|Beaver willow harvest|
Beaver love the willows whose bark is a primary food source. They can mow the gravel bar nearly clean and yet the next year it will be a dense thicket with thicker trunks. With a renewable resource like this, we should be theoretically able to enjoy beaver entertainment forever.
|Threatened riparian bank|
This year the damage was particularly dramatic, killing over 50% of the trees along the oxbow pond. Pencil point stumps both fresh and old dot the area, a few surrounded with a dozen suckers sprouting into a replacement. While we are invested in expanding the riparian plantings, they follow their dietary urges, decimating the existing mature corridor. Man is now their only significant predator.
"In some situations, these animals can enhance the value of wetlands for other wildlife. Yet, populations of beavers must be closely monitored and occasionally controlled to avoid problems associated with their over-abundance." MDCTrapping is now a part of the balance of nature in Missouri and it is now trapping season* through March 31. I quit trapping some years ago. Wading in waist deep water, and reaching down into the freezing water to set the traps is a younger man's sport. Traps must be checked every 48 hours. Cleaning and stretching the pelt on a willow frame took hours and ended any "mountain man" fantasies quickly.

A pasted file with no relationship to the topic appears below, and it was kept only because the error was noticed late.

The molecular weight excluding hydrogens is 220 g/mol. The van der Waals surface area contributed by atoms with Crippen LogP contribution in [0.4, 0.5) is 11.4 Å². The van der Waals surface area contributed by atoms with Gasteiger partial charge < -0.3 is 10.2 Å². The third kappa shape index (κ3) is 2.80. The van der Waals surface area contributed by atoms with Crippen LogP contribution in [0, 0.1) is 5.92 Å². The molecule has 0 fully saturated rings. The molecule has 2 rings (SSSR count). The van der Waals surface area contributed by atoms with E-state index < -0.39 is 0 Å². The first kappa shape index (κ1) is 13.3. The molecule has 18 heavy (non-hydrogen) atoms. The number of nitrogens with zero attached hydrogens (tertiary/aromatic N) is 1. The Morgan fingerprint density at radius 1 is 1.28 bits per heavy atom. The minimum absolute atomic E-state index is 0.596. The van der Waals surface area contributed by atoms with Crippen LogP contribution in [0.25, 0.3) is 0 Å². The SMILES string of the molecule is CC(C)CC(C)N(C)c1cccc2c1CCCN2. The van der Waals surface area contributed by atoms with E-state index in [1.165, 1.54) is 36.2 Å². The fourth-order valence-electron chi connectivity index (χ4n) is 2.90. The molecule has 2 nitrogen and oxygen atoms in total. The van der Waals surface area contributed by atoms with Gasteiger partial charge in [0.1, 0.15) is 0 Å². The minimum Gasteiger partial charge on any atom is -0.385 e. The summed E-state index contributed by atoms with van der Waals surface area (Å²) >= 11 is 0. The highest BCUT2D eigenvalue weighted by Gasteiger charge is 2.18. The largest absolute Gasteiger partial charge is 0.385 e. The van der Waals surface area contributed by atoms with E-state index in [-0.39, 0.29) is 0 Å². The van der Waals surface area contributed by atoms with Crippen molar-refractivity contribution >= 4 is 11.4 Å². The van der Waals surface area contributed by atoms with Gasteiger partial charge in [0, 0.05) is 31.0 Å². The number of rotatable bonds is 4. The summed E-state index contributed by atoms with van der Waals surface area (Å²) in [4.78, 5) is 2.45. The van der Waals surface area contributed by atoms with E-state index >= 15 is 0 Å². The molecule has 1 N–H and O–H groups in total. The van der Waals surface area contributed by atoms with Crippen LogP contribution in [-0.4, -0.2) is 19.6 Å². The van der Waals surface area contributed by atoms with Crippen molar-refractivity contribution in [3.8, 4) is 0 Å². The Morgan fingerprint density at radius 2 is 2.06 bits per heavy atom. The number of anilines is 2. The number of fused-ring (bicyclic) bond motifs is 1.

|50# plus beaver|
|Disrupted beaver dam|
It should be several years before the beaver population reaches a level where they are destroying the large trees. As long as they are feasting on our tasty willows, we will remain good neighbors.
* Off-season trapping is only done by the Missouri Department of Conservation when beavers are causing significant financial damage. This includes destroying urban plantings and obstruction of waterways of importance.